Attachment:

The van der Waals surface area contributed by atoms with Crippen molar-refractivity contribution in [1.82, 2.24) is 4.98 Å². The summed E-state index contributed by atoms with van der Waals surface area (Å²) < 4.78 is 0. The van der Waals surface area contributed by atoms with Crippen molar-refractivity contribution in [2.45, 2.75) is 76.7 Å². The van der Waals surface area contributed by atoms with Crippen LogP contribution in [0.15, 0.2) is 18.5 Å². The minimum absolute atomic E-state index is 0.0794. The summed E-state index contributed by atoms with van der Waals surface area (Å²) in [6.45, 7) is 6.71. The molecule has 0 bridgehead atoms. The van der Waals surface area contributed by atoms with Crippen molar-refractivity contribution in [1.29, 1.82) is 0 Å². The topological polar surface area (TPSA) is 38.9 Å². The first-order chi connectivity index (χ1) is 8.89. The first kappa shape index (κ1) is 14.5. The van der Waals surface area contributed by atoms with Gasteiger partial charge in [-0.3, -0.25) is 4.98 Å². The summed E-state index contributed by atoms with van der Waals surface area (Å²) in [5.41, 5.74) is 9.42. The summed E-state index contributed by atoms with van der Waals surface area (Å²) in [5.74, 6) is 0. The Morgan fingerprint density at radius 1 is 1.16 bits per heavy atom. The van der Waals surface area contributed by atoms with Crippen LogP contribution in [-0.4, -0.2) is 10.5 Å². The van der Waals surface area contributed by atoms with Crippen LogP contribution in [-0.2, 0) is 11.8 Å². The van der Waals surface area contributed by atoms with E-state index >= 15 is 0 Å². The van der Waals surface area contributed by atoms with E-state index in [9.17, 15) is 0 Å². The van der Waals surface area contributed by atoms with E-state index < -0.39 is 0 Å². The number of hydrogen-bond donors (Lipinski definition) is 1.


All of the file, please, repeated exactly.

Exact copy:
The van der Waals surface area contributed by atoms with Crippen molar-refractivity contribution in [1.82, 2.24) is 4.98 Å². The summed E-state index contributed by atoms with van der Waals surface area (Å²) < 4.78 is 0. The van der Waals surface area contributed by atoms with Crippen molar-refractivity contribution in [2.45, 2.75) is 76.7 Å². The van der Waals surface area contributed by atoms with Crippen LogP contribution in [0.15, 0.2) is 18.5 Å². The minimum absolute atomic E-state index is 0.0794. The summed E-state index contributed by atoms with van der Waals surface area (Å²) in [6.45, 7) is 6.71. The molecule has 0 bridgehead atoms. The van der Waals surface area contributed by atoms with Crippen molar-refractivity contribution in [1.29, 1.82) is 0 Å². The topological polar surface area (TPSA) is 38.9 Å². The first-order chi connectivity index (χ1) is 8.89. The first kappa shape index (κ1) is 14.5. The van der Waals surface area contributed by atoms with Gasteiger partial charge in [-0.3, -0.25) is 4.98 Å². The summed E-state index contributed by atoms with van der Waals surface area (Å²) in [5.41, 5.74) is 9.42. The summed E-state index contributed by atoms with van der Waals surface area (Å²) in [5.74, 6) is 0. The Morgan fingerprint density at radius 1 is 1.16 bits per heavy atom. The van der Waals surface area contributed by atoms with Crippen LogP contribution in [-0.4, -0.2) is 10.5 Å². The van der Waals surface area contributed by atoms with Crippen LogP contribution in [-0.2, 0) is 11.8 Å². The van der Waals surface area contributed by atoms with E-state index >= 15 is 0 Å². The van der Waals surface area contributed by atoms with E-state index in [9.17, 15) is 0 Å². The van der Waals surface area contributed by atoms with E-state index < -0.39 is 0 Å². The number of hydrogen-bond donors (Lipinski definition) is 1.